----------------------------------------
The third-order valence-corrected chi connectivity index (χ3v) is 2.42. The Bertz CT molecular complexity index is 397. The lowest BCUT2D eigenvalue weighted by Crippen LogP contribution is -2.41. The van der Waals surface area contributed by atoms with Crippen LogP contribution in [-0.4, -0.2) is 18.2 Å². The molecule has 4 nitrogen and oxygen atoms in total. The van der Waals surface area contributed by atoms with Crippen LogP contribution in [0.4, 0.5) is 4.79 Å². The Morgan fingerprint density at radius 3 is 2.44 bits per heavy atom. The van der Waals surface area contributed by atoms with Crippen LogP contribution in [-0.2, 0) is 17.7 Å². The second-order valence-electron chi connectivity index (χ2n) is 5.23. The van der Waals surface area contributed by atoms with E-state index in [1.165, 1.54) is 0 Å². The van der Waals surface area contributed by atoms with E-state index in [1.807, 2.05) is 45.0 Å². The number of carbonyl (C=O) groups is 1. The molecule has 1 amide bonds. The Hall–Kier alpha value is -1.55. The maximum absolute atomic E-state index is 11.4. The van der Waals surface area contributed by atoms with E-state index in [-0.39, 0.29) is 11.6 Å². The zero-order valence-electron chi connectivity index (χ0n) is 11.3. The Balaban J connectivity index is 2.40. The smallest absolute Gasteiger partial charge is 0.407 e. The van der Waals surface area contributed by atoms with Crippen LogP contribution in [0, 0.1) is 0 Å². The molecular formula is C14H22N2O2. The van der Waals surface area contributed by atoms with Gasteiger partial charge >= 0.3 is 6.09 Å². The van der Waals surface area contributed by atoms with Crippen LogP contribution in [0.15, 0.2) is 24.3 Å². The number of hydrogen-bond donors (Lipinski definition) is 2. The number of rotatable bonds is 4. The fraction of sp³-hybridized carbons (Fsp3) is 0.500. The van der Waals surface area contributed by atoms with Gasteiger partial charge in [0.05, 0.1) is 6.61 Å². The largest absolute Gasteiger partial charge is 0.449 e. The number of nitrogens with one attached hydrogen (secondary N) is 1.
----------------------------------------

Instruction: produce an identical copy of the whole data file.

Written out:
The third-order valence-corrected chi connectivity index (χ3v) is 2.42. The Bertz CT molecular complexity index is 397. The lowest BCUT2D eigenvalue weighted by Crippen LogP contribution is -2.41. The van der Waals surface area contributed by atoms with Crippen LogP contribution in [-0.4, -0.2) is 18.2 Å². The molecule has 4 nitrogen and oxygen atoms in total. The van der Waals surface area contributed by atoms with Crippen LogP contribution in [0.4, 0.5) is 4.79 Å². The Morgan fingerprint density at radius 3 is 2.44 bits per heavy atom. The van der Waals surface area contributed by atoms with Crippen LogP contribution in [-0.2, 0) is 17.7 Å². The second-order valence-electron chi connectivity index (χ2n) is 5.23. The van der Waals surface area contributed by atoms with E-state index in [1.165, 1.54) is 0 Å². The van der Waals surface area contributed by atoms with E-state index in [1.807, 2.05) is 45.0 Å². The number of carbonyl (C=O) groups is 1. The molecule has 1 amide bonds. The Hall–Kier alpha value is -1.55. The maximum absolute atomic E-state index is 11.4. The van der Waals surface area contributed by atoms with E-state index in [-0.39, 0.29) is 11.6 Å². The zero-order valence-electron chi connectivity index (χ0n) is 11.3. The Balaban J connectivity index is 2.40. The smallest absolute Gasteiger partial charge is 0.407 e. The van der Waals surface area contributed by atoms with Crippen LogP contribution in [0, 0.1) is 0 Å². The molecular formula is C14H22N2O2. The van der Waals surface area contributed by atoms with Gasteiger partial charge >= 0.3 is 6.09 Å². The van der Waals surface area contributed by atoms with Crippen LogP contribution in [0.15, 0.2) is 24.3 Å². The number of hydrogen-bond donors (Lipinski definition) is 2. The number of rotatable bonds is 4. The fraction of sp³-hybridized carbons (Fsp3) is 0.500. The van der Waals surface area contributed by atoms with Gasteiger partial charge in [0.05, 0.1) is 6.61 Å². The largest absolute Gasteiger partial charge is 0.449 e. The number of nitrogens with one attached hydrogen (secondary N) is 1.